Plugging into electricity for the first time is a big deal. Ask Peter Okoth. Until late last year, he struggled to make a go of his bar on the main street in Entasopia, a small, dusty town in Kenya’s Rift Valley, five hours from the capital Nairobi and 30 miles from the nearest grid power line. Then, he hooked up to a new solar-powered microgrid that serves local homes and businesses.
Now Okoth has eleven light bulbs, he says proudly — and enough power to run a TV and a sound system for his customers. Seventy people show up some evenings to watch, listen and buy his food and drink. His profits will soon buy a refrigerator to keep the beer cold in the searing desert heat, and a big screen to show satellite sports channels. “We will be staying open till midnight,” he says. And he has just bought construction materials for ten guest rooms. “When you next come, you must stay here.”
Most settlements in rural Kenya are dark at night. Only a third of the East African country’s residents have access to the national power grid. Harvesting the sun makes obvious sense in places like Entasopia. Hundred-dollar photovoltaic (PV) panels for installation on home roofs have been on sale for years. But the meager five watts that most such systems provide is only enough to power a couple of LED lamps each evening and a mobile phone charging point, and the batteries constantly need replacing. The country is full of discarded PV cells, defunct batteries, and disappointed customers.
But now, larger central village PV units linked by underground cable to dozens of houses and business are starting to transform lives. For a ten-dollar installation fee, the people of Entasopia can connect to a village microgrid and buy a share of a thousand times as much power. Village homes are filling with household appliances like refrigerators and washing machines, and the businesses on the main street are powering everything from welding equipment and fuel pumps to hair driers.
Microgrids are small electricity generation and distribution systems that operate independently of larger grids. Typically they rely on local sources of renewable energy, such as river flows, wind, biomass, or, most widely, the power of the sun. There are no official statistics on how many there are, or what their total power output is. But a recent study by U.S.-based Navigant Research, which studies new energy technologies, suggested that their combined generating capacity might now exceed 750 megawatts worldwide. They are, says Daniel Kammen, of the University of California,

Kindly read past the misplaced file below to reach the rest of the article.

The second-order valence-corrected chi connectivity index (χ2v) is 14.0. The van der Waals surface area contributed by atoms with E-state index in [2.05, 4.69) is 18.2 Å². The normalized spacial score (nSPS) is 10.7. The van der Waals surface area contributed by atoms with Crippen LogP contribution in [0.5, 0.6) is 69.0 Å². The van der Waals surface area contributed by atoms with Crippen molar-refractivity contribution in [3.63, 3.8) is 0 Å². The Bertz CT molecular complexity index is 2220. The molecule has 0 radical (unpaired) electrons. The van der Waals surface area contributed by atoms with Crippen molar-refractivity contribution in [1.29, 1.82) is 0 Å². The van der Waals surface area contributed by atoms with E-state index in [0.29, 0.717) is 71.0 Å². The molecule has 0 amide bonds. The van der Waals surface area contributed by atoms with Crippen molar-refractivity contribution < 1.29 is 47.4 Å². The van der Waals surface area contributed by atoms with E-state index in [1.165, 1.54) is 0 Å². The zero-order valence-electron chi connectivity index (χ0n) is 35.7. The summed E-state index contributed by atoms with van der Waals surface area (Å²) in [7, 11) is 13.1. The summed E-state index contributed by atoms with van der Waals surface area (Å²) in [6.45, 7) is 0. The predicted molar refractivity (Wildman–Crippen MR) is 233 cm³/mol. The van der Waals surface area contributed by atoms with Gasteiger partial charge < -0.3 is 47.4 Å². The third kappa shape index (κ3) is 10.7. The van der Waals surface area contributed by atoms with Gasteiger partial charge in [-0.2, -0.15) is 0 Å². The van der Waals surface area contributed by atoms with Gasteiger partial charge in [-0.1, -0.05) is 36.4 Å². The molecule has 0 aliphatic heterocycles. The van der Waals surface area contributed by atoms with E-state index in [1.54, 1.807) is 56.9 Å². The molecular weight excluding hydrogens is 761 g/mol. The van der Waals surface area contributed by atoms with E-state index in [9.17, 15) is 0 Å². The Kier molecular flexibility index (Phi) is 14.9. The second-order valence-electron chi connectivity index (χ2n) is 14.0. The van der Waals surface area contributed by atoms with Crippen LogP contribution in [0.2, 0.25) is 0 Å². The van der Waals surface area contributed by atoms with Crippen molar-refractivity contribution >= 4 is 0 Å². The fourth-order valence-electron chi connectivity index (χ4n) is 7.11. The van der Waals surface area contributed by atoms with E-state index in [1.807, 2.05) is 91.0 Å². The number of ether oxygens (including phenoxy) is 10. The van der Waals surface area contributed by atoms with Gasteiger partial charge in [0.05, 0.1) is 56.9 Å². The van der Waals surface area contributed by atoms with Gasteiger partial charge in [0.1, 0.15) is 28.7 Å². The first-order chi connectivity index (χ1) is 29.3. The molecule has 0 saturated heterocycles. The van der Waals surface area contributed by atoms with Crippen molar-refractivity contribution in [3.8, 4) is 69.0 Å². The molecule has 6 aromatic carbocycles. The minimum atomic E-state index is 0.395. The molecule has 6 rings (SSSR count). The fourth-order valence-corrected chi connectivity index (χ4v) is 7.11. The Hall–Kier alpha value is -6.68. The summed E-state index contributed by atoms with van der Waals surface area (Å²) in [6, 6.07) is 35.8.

In countries such as Kenya, whose economies are growing faster than either conventional, centralized electricity generation or power grids, the potential of microgrids to electrify powerless communities is huge. Many believe they provide the only likely route to deliver UN secretary-general Ban Ki-moon’s goal of bringing electricity to the 1.3 billion mostly rural people globally who currently lack it. And they answer a charge often made against roof-top solar power systems, which critics say can lock communities into energy poverty by offering only tiny amounts of power for each household.
Entasopia is as remote as it gets. It is close to the border with Tanzania, at the end of a bumpy laterite road that winds its way from Magadi, a town some 30 miles to the east. Its single street comprises houses fronted by tin-roofed buildings with businesses ranging from butchers and general stores to bars and mobile phone shops. It is where Maasai livestock herders in their bright traditional dress come to buy and sell, topping up their mobile phones before disappearing back into the bush. And it is where people from other Kenyan tribes such as the Luo, Kikuyu and Kamba have congregated since an irrigation project fed by rivers from nearby hills started watering fields of fruit and vegetables for sale to Kenyan cities.
Joseph Nyagilo, field manager for microgrid pioneer SteamaCo, picked out Entasopia for a microgrid in 2014 because of the town’s strong business activity, which he believed could benefit from the extra power that a such a system can provide. He is proud of the transformation.